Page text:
(a) the chairman of the Audit Committee in the case of: (i) the Executive Directors of Royal Dutch Shell, (ii) the Chief Financial Officer, (iii) the Chief Internal Auditor and (iv) the Executive Vice President Controller, and (b) to the Executive Vice President
Controller, in the case of any other COE Addressee; and d. avoid having any financial interest in works of or contracts awarded by a Shell company or a company associated with a Shell company, or in supplies effected or services rendered to or by such a company and where this is unavoidable or immediate family members have such a financial interest, such interest shall be disclosed in writing in the same manner as set out in c. above; and e. not seek or accept from third parties to his own advantage any favour in whatsoever form or howsoever described in connection with the business of any Shell company or his duties (except for the acceptance of such things as gifts of nominal value and working lunches, dinners and entertainment of reasonable value, frequency and duration, appropriate under the circumstances, and subject always to the standards of a. above);
and f. not hold positions or jobs or engage in outside businesses or other interests that adversely impact the performance of duties owed to any Shell company or the interests of the same; and g. avoid any relationship with a contractor or supplier that could compromise the ability to transact business on a professional, impartial and competitive basis or influence decisions to be made by any Shell company; and h. consistent with the scope of his job responsibilities, ensure full, fair, accurate, timely, and understandable disclosure in regulatory filings and in other public communications made by Royal Dutch Shell. Reporting
Each COE Addressee shall report any breach thereof in writing to: (a) the chairman of the Audit Committee in the case of: (i) the Executive Directors of Royal Dutch Shell, (ii) the Chief Financial Officer, (iii) the Chief Internal Auditor and (iv) the Executive Vice President-Controller, and (b) the Executive Vice President Controller in the case of any other COE Addressee. No person reporting in good faith a suspected breach of conflicts of interest should be concerned about retaliation by Shell companies. Any job holder or person involved in retaliation will be subject to the sanctions referred to below. Accountability
Each COE Addressee is held accountable for the full compliance with this Code with respect to any issues within his control. Sanctions for a breach of this Code shall be determined by: (i) the Board of Directors of Royal Dutch Shell where it concerns the Executive Directors of Royal Dutch Shell or the Chief Financial Officer; and (ii) the Audit Committee where it concerns any other COE Addressee. Sanctions may include serious disciplinary action, removal from office and dismissal as well as other remedies, all to the extent permitted by law and as appropriate under the circumstances.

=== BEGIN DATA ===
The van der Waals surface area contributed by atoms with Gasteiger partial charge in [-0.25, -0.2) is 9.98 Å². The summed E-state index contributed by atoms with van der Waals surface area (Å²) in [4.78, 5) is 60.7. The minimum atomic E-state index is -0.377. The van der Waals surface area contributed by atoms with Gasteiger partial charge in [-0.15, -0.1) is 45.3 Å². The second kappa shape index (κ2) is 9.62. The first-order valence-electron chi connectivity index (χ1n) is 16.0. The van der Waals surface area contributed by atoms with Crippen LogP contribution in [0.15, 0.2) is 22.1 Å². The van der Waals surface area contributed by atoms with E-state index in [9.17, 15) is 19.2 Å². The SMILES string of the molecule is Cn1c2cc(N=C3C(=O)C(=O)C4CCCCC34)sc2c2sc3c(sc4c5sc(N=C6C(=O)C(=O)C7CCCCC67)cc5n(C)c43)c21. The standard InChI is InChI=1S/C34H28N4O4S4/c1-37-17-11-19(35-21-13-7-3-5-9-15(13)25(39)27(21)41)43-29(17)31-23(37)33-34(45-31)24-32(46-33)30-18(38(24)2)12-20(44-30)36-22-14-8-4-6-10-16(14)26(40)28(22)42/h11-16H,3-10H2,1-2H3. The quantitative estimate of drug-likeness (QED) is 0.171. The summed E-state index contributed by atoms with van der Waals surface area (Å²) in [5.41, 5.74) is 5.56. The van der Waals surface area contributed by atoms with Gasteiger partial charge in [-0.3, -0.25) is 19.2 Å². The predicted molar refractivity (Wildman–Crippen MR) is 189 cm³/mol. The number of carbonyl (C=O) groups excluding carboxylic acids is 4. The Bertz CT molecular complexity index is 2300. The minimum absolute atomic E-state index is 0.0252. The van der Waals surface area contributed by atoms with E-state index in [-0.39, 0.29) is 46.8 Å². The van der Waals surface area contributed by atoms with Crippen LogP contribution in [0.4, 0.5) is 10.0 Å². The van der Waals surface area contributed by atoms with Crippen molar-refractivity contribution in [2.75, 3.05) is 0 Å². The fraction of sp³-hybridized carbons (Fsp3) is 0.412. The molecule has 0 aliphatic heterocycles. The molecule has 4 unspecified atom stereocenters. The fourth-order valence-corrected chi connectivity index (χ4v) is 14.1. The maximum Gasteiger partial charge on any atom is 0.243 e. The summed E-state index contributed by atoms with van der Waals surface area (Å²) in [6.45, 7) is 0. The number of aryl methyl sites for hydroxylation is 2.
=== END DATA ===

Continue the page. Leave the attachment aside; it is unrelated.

(http://www.shell.com/home/content/aboutshell/who_we_are/our_values/code_of_ethics/) Shell bad practice
Contempt case for Shell over gas By Richard Black Environment Correspondent, BBC News website
The oil multinational Shell is facing contempt of court proceedings in Nigeria over gas flaring. Last month, a court ordered the company to stop flaring gas from oil wells in the country, which accounts for much of Africa's greenhouse gas emissions. Shell has not halted the practice, so campaign groups have initiated proceedings for contempt of court, which can result in imprisonment. Shell has appealed against the initial judgment and denies it is in contempt. Waste of resources
In November, the Nigerian Federal Court, sitting in Benin City, ruled on a case brought by environmental and social groups on behalf of the Iwherekan community of Delta State. They argued that flaring creates significant local pollution and health problems, and is inherently wasteful of a resource which could bring income to local communities. International environmental groups also argue it is a significant source of greenhouse gas emissions, with flaring in Nigeria perhaps the biggest source of emissions in Africa.
The Benin court ruled that gas flaring amounts to "...a gross violation of [the plaintiffs'] fundamental right to human life and dignity...", and that Shell and the Nigerian National Petroleum Corporation had broken national law by failing to carry out an environmental impact assessment. By failing to stop flaring, as ordered by the court, campaigners now argue Shell is in contempt, and have initiated proceedings in the Federal Court. "Since judgment was passed, Shell has not halted her illegal activities," said Nnimmo Bassey, of the Nigerian group Environmental Rights Action. "We see a multinational corporation that has no respect for the rule of law, but who at every turn loves to characterize local people as vandals and saboteurs."
Earlier this month, an attack with explosives on an oil pipeline forced Shell to suspend extraction at two of its wells and delay shipments. The background to this and other incidents is the view held by some Nigerian communities that they do not benefit from oil wealth, with profit going to the multinationals. "It's astonishing that Shell has not complied with this court order preventing it from continuing gross violations of human rights," added Peter Roderick of the international organization Climate Justice, which has been involved with the action. "Its behavior seriously undermines respect for the rule of law that its operations rely on." Appeals pending
In London, a Shell spokeswoman said that the company did not believe itself in contempt. "The Benin High Court went ahead with its decision despite the fact that Shell Nigeria's preliminary appeal on jurisdiction was still outstanding," she told the BBC News website. "In addition, the company has made a further appeal because it believes that the court did not adopt the correct procedure. "Our appeals will be held by the Nigerian Court of Appeal; until then, our understanding is that we are not in contempt of court for continuing to flare gas."